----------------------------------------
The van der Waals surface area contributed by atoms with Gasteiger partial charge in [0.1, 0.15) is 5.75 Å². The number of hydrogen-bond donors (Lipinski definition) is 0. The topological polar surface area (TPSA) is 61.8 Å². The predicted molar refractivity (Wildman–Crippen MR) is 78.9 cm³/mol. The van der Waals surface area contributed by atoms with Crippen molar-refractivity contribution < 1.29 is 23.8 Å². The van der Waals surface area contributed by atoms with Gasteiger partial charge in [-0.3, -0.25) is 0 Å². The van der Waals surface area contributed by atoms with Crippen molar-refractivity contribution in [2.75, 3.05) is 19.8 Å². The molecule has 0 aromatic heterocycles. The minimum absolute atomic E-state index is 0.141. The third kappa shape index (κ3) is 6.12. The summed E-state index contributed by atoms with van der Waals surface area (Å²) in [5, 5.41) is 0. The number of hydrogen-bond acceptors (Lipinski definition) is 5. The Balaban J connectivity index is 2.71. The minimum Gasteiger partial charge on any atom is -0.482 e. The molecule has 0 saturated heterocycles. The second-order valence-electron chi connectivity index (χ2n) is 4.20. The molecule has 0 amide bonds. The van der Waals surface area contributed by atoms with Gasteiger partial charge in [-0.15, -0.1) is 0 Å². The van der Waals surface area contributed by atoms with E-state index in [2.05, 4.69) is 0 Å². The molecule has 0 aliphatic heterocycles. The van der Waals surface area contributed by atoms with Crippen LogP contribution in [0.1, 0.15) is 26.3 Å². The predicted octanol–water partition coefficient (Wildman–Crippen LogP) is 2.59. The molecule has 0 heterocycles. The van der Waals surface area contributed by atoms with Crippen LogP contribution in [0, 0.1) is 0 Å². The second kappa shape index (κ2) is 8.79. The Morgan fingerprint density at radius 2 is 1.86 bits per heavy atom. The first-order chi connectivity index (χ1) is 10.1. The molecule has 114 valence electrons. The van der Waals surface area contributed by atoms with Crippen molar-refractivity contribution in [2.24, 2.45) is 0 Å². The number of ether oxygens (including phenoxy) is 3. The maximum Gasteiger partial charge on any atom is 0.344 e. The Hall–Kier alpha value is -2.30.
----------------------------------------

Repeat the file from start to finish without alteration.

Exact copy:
The van der Waals surface area contributed by atoms with Gasteiger partial charge in [0.1, 0.15) is 5.75 Å². The number of hydrogen-bond donors (Lipinski definition) is 0. The topological polar surface area (TPSA) is 61.8 Å². The predicted molar refractivity (Wildman–Crippen MR) is 78.9 cm³/mol. The van der Waals surface area contributed by atoms with Crippen molar-refractivity contribution < 1.29 is 23.8 Å². The van der Waals surface area contributed by atoms with Gasteiger partial charge in [-0.3, -0.25) is 0 Å². The van der Waals surface area contributed by atoms with Crippen molar-refractivity contribution in [2.75, 3.05) is 19.8 Å². The molecule has 0 aromatic heterocycles. The minimum absolute atomic E-state index is 0.141. The third kappa shape index (κ3) is 6.12. The summed E-state index contributed by atoms with van der Waals surface area (Å²) in [5, 5.41) is 0. The number of hydrogen-bond acceptors (Lipinski definition) is 5. The Balaban J connectivity index is 2.71. The minimum Gasteiger partial charge on any atom is -0.482 e. The molecule has 0 saturated heterocycles. The second-order valence-electron chi connectivity index (χ2n) is 4.20. The molecule has 0 amide bonds. The van der Waals surface area contributed by atoms with Gasteiger partial charge in [-0.15, -0.1) is 0 Å². The van der Waals surface area contributed by atoms with E-state index in [2.05, 4.69) is 0 Å². The molecule has 0 aliphatic heterocycles. The van der Waals surface area contributed by atoms with Crippen LogP contribution in [0.1, 0.15) is 26.3 Å². The predicted octanol–water partition coefficient (Wildman–Crippen LogP) is 2.59. The molecule has 0 heterocycles. The van der Waals surface area contributed by atoms with Crippen LogP contribution in [0, 0.1) is 0 Å². The second kappa shape index (κ2) is 8.79. The Morgan fingerprint density at radius 2 is 1.86 bits per heavy atom. The first-order chi connectivity index (χ1) is 10.1. The molecule has 114 valence electrons. The van der Waals surface area contributed by atoms with Crippen molar-refractivity contribution in [2.24, 2.45) is 0 Å². The number of ether oxygens (including phenoxy) is 3. The maximum Gasteiger partial charge on any atom is 0.344 e. The Hall–Kier alpha value is -2.30.